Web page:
but the problem is getting ahold of the lumber. There just isn’t enough to go around in these Covid times, what with home improvement projects, the need to provide enough rooms for adults and kids stuck at home, etc. So it seemed the Atlantic City boardwalk would have to wait some more for its much needed regular makeover. Each year thirty million people flock to the 4.2 mile deck, for amusement parks, wicker chair rides, casinos, confections and ritzy hotels.
When it first opened in 1870, the boardwalk was constructed of old-growth pine, and it was actually taken up in the winter so as to preserve it for future years. What a project!
Now fir is out of the question, because the lumber that comes down from Canada has been attacked in a one-two punch – by barkeating beetles and epic wildfires. Many lumber companies simply shut down. The price of wood skyrocketed as it grew scarcer. The wood for an average American house now costs 24,000 than it did before. The preferred “species” of wood for building, called Canadian spruce-pine-fir lumber–the name for conifers grown north of the border–is now recognized as the precious resource it always was.
Why is all that lumber coming from Canada, anyway? Let us think back to earlier times, when the boardwalk was first built, of pine. Lumberjacks, also called shanty boys, woodsmen, pinery workers, were a brawling, crapulous, foul-smelling, obstinate bunch, pursuing one of the most dangerous and arduous professions on earth.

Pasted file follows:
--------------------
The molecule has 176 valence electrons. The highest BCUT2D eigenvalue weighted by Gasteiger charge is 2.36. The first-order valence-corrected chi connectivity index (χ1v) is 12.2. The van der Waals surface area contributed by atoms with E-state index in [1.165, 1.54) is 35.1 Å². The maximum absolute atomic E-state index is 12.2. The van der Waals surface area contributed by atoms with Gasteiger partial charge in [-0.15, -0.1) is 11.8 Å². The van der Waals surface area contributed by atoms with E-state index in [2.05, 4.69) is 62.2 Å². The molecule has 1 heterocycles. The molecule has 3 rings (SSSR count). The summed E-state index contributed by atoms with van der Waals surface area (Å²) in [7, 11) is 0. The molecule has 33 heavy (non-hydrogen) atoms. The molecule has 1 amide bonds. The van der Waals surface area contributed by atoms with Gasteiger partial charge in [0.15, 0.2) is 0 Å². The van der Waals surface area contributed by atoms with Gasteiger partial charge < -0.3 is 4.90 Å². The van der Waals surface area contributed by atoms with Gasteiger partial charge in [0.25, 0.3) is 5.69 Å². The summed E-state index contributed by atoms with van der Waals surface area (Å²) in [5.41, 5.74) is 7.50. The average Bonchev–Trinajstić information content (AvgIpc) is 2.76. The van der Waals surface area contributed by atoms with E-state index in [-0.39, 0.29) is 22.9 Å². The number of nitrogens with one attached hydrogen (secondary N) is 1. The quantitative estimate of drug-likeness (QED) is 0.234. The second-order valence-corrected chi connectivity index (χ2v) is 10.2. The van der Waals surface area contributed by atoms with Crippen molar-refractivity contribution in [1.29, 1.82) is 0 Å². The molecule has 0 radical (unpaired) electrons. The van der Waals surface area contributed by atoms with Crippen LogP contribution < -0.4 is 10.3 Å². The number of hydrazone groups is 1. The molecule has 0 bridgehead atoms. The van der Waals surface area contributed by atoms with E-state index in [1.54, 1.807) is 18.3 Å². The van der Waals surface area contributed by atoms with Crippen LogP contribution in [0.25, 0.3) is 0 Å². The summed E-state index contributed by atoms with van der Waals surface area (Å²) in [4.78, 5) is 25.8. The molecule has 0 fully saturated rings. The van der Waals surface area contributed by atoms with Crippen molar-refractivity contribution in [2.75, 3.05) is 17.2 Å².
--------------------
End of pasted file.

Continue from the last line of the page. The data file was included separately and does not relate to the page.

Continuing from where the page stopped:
In 1880, the development of the two-man cross-cut saw, with alternate raker teeth to remove sawdust quickly, hurried the white pine apocalypse far from New Jersey, in the great midwest. Before that, the big trees were felled by ax.
Because the massive, eighteen-ton white pines had to be transported by waterway through the roadless American wilderness, the relentless harvest proceeded across the country river by river, watershed by watershed, from the Saginaw to the Wisconsin to the Chippewa and the St. Croix.
In the spring, the elite of the lumber world, the best men of every crew, guided the huge log rafts downriver to mills. They called themselves “river pigs,” and they engaged in what might have been the most lethal commercial occupation in American history.
Balancing on rolling logs in freezing, spring-swollen waters, breaking up snags and jams with sharpened canthooks called peaveys, the river pig was part acrobat, part wrestler, part matador. Every season, along with the logs, the corpses of drowned or crushed river pigs would float into the booms where the mills collected their raw timber. But the danger only increased the prestige of the profession.
Then it was over. In less than two hundred years, the logging companies and timber barons clear-cut huge swathes of the American landscape, Maine to Minnesota, before decamping to the do the same to South and the Northwest. It was not until 1979 that the last timber river run in North America occurred, on the Salmon in Maine, but that was a throwback, and the frenzy had ended long before.
Atlantic City has found a solution to the shortage of conifer timber. A few years back it went over to untreated exotics, such as cumaru, a rich and naturally durable Brazilian wood, which is unlikely to burn and also, happily for barefoot boardwalk trippers, unlikely to splinter. Some specimens are 1,200 years old, and they have a fruit, called a tonka bean, whose use rather than cutting down the trees themselves could make the growth of the cumaru tree sustainable.
Would you rather have an intact boardwalk or an intact rainforest?